The Chaotic Clash of Characters and War: Melanie Myers’ Meet Me At Lennon’s Review by Matilda Lees

By Matilda Lees


Content Warning: This article discusses domestic violence, sexual violence, and racism as referenced throughout the novel.


‘A place has got to come to terms with its ugly history, is what I think. Otherwise, it metastasises like a cancer cell. And from what I understand, ugly history goes back a lot further here than just the war.’

One characteristic of historical fiction is that no matter the setting you are bound to learn secrets that are archived between cities that feel ancient and character arcs that are intriguing to pursue. So, when the subtle mention of a familiar location flows through each page you can’t help but feel a little spark of joy. Especially when you encounter the John Oxley Library three floors above you in the library café. In this sort of scenario, you can’t help but recognise that the ground you find yourself standing on has been a placemat for so many generations before you.

Melanie Myers’ debut novel Meet Me at Lennon’s wanders through every corner, street, and landmark of Brisbane in a time where the Second World War’s advancement sees American soldiers (also referred to as ‘Yanks’) deployed to the city amid combat in the Pacific. While not a central location of the novel, the title’s reference to Lennon’s Hotel books us in for a reservation set in 1942-43. American troops frequent the Hotel their headquarters and set up additional chairs for flirtatious flings with Australian women. The novel encounters the violent tensions between American and Australian soldiers, embedded racism from both armies, as well as the objectionable treatment of women. It’s a fictional account that brings the jitterbug and fur coats back to life, yet we are reminded that not much in our society has changed.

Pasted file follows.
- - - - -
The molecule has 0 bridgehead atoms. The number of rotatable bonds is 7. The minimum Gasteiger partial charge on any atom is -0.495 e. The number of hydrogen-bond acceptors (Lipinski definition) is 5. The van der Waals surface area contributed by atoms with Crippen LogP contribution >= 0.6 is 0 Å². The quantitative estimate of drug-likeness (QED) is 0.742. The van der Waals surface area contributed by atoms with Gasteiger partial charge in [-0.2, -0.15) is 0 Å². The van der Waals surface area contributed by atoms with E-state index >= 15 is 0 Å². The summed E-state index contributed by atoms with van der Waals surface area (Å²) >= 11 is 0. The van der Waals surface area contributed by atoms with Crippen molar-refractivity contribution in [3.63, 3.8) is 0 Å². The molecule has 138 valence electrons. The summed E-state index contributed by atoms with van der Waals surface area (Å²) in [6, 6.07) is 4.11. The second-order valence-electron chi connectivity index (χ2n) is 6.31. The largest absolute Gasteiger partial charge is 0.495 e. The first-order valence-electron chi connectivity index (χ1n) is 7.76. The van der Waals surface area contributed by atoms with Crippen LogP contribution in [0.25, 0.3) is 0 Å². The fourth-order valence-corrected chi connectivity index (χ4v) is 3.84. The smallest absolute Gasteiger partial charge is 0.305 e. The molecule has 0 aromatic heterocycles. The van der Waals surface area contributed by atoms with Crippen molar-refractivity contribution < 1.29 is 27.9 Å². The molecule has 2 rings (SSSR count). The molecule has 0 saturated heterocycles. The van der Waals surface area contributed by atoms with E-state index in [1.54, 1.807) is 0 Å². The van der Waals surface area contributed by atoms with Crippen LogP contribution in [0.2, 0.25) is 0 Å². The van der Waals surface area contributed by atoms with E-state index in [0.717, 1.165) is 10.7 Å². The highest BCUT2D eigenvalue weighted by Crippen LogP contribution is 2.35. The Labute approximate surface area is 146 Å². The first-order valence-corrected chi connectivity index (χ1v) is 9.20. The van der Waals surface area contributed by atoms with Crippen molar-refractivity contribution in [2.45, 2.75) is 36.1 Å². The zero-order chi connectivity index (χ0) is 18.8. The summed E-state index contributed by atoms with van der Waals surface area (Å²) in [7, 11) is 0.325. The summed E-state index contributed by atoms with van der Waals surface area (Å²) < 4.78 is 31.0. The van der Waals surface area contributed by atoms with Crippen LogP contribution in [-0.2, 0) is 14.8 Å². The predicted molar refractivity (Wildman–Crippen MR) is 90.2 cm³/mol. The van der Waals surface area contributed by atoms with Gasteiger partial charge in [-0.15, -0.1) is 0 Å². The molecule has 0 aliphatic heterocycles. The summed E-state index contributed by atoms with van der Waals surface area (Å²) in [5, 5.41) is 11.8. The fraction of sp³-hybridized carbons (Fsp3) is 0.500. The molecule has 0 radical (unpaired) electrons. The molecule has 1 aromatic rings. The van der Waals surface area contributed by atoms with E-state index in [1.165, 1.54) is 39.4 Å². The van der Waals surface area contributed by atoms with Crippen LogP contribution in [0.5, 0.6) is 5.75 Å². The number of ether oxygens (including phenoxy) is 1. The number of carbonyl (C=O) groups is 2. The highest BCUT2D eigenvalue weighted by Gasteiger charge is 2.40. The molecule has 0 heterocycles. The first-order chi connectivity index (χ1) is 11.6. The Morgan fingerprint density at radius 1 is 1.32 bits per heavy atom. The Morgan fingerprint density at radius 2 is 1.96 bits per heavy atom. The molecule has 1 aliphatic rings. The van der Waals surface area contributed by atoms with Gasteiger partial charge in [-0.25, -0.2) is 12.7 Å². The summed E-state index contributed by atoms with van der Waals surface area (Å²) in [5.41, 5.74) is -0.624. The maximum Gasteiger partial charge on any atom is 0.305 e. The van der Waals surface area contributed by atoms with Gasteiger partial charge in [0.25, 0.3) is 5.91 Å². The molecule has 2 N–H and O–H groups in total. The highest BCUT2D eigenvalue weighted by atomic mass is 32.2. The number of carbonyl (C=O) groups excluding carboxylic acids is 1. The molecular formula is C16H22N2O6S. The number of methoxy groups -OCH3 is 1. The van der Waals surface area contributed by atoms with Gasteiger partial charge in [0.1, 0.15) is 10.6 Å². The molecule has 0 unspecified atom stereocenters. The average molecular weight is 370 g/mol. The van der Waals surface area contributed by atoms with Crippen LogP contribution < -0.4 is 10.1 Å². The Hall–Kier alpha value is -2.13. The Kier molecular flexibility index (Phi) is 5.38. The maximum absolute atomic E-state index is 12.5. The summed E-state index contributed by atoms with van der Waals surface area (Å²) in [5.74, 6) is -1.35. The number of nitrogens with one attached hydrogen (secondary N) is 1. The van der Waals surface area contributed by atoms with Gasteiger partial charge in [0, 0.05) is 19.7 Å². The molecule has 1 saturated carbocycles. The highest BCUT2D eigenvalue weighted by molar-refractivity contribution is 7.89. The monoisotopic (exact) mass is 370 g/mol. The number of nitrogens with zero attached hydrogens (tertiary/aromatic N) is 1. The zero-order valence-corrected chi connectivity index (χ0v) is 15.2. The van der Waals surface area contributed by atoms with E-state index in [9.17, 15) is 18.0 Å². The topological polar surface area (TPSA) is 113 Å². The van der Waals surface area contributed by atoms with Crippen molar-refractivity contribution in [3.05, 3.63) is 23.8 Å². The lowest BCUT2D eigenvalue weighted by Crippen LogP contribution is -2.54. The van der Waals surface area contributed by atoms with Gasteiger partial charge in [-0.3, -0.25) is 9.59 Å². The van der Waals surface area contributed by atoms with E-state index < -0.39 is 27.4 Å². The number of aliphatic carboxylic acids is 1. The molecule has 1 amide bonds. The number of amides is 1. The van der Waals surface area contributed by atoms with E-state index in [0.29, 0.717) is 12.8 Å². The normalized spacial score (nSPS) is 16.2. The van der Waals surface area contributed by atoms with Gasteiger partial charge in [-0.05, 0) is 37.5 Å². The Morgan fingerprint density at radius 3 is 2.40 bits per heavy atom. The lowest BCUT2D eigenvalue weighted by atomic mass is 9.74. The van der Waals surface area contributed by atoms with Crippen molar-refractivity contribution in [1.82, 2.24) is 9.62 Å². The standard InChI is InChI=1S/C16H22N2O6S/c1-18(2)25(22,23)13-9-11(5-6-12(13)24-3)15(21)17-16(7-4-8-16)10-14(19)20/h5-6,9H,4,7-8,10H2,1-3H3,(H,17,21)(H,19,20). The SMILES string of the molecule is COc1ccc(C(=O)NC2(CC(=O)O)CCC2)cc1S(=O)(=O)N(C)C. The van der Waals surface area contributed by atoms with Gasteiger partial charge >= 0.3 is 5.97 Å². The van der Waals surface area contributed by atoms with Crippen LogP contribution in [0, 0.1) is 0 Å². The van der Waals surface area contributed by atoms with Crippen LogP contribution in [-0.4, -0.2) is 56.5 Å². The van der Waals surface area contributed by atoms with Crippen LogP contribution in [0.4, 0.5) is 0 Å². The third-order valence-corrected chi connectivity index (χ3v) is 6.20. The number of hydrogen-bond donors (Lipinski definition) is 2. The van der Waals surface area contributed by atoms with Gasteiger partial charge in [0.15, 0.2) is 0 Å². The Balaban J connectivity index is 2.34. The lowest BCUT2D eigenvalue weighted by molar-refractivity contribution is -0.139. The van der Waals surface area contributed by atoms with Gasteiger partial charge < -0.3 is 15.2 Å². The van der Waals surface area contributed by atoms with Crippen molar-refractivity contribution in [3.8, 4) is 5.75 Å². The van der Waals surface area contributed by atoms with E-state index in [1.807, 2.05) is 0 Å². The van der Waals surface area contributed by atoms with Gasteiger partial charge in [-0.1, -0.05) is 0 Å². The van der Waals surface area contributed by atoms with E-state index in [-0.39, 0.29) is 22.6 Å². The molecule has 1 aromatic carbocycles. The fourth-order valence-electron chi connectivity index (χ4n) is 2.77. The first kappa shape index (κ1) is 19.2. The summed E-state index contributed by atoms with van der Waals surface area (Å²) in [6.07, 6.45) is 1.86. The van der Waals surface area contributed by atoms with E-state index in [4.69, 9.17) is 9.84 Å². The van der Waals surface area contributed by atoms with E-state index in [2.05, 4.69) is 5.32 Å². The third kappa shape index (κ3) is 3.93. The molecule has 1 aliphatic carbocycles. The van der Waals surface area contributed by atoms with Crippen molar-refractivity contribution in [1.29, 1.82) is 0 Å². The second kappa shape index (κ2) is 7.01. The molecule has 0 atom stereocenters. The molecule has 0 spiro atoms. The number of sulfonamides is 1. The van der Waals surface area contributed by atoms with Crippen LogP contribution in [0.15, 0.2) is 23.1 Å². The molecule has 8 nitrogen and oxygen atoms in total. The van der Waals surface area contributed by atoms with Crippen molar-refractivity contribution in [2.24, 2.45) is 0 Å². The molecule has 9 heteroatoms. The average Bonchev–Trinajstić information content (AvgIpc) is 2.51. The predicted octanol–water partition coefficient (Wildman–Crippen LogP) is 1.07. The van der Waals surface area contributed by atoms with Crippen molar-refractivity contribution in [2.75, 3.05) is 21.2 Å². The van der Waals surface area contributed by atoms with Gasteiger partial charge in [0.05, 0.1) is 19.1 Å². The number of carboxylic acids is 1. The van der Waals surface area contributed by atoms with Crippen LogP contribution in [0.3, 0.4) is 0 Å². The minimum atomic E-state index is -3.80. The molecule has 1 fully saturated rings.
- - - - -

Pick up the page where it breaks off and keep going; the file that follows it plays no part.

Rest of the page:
Upon arriving at the lounge, we meet Olivia, a university student researching and completing her thesis on fictionalised 1940s Australian playwright Gloria Graham, who finds a murder case of an unnamed girl dubbed “River Girl” that has remained out of the public eye. We also shake hands with some more important characters from wartime Brisbane: Valerie, Alice, and June, all of whom have some form of relation to each other and, ultimately, the case of the River Girl. Their narratives intersect, converse, and share a drink or two – all while Olivia struggles with her own family and romantic relationships.

Myers proves to have engaged in an extensive amount of research which should be acknowledged. What sinks the story though is not its idea, but its execution.

Like Victoria Bridge, Myers connects Brisbane’s past and present using a play of intersecting timelines. While this tactic is all rather interesting, it seems as though the author has pursued the idea into oblivion. Having three separate stories all in different time periods wandering the same streets of Brisbane calls for constant page-turning between chapters, disrupting the story’s development with the reader. This constant game of ‘have I read this name before?’ depletes the excitement one usually feels when beloved characters finally meet. Instead, it’s replaced with a headache as perfect fall into knots. It’s disheartening to read the sentences back to make sure you really did interpret Myers’ ploy.